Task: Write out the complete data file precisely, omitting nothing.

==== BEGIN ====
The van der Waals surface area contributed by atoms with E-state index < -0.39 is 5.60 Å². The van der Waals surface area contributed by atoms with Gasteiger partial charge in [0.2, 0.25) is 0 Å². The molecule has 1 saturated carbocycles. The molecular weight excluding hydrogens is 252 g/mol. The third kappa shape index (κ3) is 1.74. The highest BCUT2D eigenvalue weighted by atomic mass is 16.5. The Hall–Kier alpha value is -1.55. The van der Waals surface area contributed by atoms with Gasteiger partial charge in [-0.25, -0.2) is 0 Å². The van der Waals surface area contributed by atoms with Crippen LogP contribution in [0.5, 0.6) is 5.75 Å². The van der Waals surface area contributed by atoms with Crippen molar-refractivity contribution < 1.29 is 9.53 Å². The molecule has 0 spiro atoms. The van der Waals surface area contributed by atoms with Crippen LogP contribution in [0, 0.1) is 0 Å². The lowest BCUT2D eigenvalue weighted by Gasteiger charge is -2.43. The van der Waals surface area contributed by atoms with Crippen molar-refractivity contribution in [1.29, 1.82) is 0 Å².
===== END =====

The van der Waals surface area contributed by atoms with E-state index < -0.39 is 5.60 Å². The van der Waals surface area contributed by atoms with Gasteiger partial charge in [0.2, 0.25) is 0 Å². The molecule has 1 saturated carbocycles. The molecular weight excluding hydrogens is 252 g/mol. The third kappa shape index (κ3) is 1.74. The highest BCUT2D eigenvalue weighted by atomic mass is 16.5. The Hall–Kier alpha value is -1.55. The van der Waals surface area contributed by atoms with Gasteiger partial charge in [-0.25, -0.2) is 0 Å². The van der Waals surface area contributed by atoms with Crippen LogP contribution in [0.5, 0.6) is 5.75 Å². The van der Waals surface area contributed by atoms with Crippen molar-refractivity contribution < 1.29 is 9.53 Å². The molecule has 0 spiro atoms. The van der Waals surface area contributed by atoms with Crippen LogP contribution in [0, 0.1) is 0 Å². The lowest BCUT2D eigenvalue weighted by Gasteiger charge is -2.43. The van der Waals surface area contributed by atoms with Crippen molar-refractivity contribution in [1.29, 1.82) is 0 Å².